When it comes to training in the gym, there are a few tried-and-tested exercises which we come back to time and time again. Why? Quite simply, they work. Whether you want to develop a simple but effective weight-training routine, build power or strip body fat, these exercises are must-haves. Based around ballistic strength, they don't take much time, nor do they need much equipment. They're simple, and they work. Bodybuilders, sprinters and power athletes the world over build their training around these common lifts, and there's a reason they've barely changed since the early days of strength and conditioning. One question remains: are you incorporating these exercises in your training programme?
A great multi-joint exercise which builds strength throughout the body: lower back, hamstrings, core and the entire posterior chain. In fact, deadlifting manages to hit almost every body part. Try them and you'll see what we mean. Use an Olympic bar with no plates at first so you get your technique right. You can do straight-legged deadlifts, sumo deadlifts, Romanian deadlifts and even single-legged deadlifts for the ultimate challenge. Technique is absolutely key so, before you pick up the bar, enlist the help of a coach, qualified personal trainer or experienced lifter you can trust. Once you've got your deadlift technique right, load the bar up and start with 3 sets of 8-10 reps. As time goes on, challenge yourself with heavier weights.
Everyone's favourite, this lower-body stalwart won't only challenge your legs. It will hit your core and back, too. Free weight squats, using a loaded bar or even a pair of dumbbells, will build immense power which translates into fat-burning long after you've left the gym. The best bit of equipment is a squat rack and Olympic bar. Get a qualified trainer to show you the ropes, or invest in a session with a strength and conditioning coach. Forget everything you've read about never squatting below parallel. Go deep, lower slowly and power up for a truly effective squat.
Not just the domain of guys interested in building pecs they can be proud of, the bench press is one of the big five lifts used by athletes from rugby players to swimmers. Like all of these exercises, the bench press is best performed with a spotter (someone who can help you lift the bar into place and give you a hand when you fatigue). Use the Olympic bar or any other straight bar (the Olympic bar simply weighs more and can be loaded up with more plates) and lay back on a bench. Hold the bar with your hands wider than shoulder-width and lower the bar to your chest slowly. Power up and immediately start lowering the bar again. If you want to add options into your bench-press routine, do the exercise with the bench on an incline or decline, or use dumbbells instead of a bar (this will help identify and iron out any imbalances).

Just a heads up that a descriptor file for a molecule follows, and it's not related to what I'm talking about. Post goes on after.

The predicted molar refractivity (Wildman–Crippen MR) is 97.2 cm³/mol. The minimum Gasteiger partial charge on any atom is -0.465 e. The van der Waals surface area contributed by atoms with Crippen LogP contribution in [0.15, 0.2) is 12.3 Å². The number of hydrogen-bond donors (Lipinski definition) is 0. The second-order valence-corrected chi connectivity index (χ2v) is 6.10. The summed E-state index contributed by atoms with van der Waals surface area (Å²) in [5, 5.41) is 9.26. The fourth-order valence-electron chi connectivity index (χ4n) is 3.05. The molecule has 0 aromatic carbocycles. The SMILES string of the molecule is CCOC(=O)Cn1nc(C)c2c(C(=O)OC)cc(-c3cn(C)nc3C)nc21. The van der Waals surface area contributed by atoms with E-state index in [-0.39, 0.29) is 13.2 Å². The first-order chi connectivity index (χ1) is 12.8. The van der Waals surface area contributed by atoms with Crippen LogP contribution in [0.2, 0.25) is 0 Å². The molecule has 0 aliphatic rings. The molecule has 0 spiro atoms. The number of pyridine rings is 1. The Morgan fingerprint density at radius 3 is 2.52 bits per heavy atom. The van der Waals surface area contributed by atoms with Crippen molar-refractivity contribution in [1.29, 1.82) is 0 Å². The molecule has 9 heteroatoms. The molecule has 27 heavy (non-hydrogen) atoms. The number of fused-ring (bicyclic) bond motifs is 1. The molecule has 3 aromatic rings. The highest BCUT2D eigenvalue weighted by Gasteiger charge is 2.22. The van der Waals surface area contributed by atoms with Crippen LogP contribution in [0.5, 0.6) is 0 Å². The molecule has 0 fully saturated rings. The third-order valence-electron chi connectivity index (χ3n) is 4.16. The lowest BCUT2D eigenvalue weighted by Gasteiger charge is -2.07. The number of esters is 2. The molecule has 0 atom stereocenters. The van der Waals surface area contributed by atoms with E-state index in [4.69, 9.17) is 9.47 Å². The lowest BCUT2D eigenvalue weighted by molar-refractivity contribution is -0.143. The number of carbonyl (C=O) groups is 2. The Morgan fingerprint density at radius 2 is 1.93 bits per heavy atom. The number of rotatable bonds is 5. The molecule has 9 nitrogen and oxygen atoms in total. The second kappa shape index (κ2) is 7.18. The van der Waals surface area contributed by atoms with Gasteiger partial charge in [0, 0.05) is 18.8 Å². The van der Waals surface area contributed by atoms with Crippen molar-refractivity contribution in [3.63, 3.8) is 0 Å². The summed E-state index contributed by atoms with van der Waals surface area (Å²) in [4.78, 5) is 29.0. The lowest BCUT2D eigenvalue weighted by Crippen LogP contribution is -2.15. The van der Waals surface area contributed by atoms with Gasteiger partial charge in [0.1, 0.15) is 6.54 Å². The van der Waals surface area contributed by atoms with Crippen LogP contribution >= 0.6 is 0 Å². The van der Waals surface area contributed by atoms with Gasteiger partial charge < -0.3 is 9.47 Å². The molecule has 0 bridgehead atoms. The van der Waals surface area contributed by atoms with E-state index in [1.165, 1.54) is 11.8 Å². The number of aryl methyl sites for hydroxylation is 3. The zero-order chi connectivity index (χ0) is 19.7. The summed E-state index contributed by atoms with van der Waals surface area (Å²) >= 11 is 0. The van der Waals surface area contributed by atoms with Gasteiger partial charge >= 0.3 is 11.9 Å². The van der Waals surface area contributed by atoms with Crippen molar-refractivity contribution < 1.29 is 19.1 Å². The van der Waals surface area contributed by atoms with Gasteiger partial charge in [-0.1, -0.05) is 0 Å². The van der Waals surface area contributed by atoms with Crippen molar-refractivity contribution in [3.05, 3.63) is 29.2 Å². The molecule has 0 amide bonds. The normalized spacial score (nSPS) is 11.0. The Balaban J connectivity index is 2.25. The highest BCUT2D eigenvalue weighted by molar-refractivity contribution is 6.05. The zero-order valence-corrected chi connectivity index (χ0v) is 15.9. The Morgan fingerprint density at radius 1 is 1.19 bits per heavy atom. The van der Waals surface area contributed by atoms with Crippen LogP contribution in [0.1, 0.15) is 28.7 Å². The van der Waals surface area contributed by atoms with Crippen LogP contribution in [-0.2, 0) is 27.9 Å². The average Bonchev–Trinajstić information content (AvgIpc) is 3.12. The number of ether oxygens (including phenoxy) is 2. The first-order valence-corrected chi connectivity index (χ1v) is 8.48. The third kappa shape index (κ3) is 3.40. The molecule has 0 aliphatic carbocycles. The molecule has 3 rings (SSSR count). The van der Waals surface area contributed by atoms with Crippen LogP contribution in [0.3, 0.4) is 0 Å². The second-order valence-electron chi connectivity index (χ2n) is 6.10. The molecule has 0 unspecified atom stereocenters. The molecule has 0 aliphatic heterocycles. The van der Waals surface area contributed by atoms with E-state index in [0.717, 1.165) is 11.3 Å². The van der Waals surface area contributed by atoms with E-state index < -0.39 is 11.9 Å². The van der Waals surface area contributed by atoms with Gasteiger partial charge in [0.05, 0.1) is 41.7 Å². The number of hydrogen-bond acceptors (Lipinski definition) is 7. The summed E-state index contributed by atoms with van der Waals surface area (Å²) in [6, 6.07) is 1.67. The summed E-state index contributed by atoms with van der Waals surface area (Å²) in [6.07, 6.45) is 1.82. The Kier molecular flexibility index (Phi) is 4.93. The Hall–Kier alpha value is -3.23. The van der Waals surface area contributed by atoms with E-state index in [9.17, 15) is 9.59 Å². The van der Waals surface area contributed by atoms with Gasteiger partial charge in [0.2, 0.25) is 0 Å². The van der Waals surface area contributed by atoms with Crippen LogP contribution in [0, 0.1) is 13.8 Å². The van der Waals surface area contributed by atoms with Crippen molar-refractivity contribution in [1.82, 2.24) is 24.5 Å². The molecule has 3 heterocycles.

Also called the military press, a shoulder press done with free weights is a different beast from the ones you do on the seated shoulder press machine. Start with a light weight; you'll be surprised how quickly you fatigue when pressing overhead. Hold your core strong to prevent putting pressure through your lower back and press the bar from in front of your face to right overhead. Lower slowly and power the bar up again. Don't skimp on the bottom half of the exercise; make sure you lower the bar until your elbows are at right angles to get the most out of the lift.
Not all power exercises need equipment. We all have this great bit of kit with us at all times: it's called our own body weight. The great thing about body weight exercises is that you don't need to load up a bar and the weight you're working with is already perfectly designed for you. Using the chin-up machine, frame of the Smith machine or a plain bar, grasp the bar overhead. If you have your palms towards you, this will work your biceps more, whereas if you turn your palms away, more of the work will go through your back, particularly your lats. From a dead-hang, pull yourself up. If you can't manage that (don't worry, it's very challenging and most people can't), use one of these techniques:
• Jump up, grasp the bar, hold and then lower slowly
• Use the padded knee support to give you a hand
• Use bands and put your knees into them for extra support
Of course, if you want to progress this or any other body weight exercise, you can add extra weight by using a belt and hanging a plate from it, or wearing a weighted vest. For now, stick with body weight; it's more effective than most people give it credit for.
Whether you incorporate these lifts into your body-part splits or use them as an all-round body blaster, they will transform your training - and your physique - in no time.
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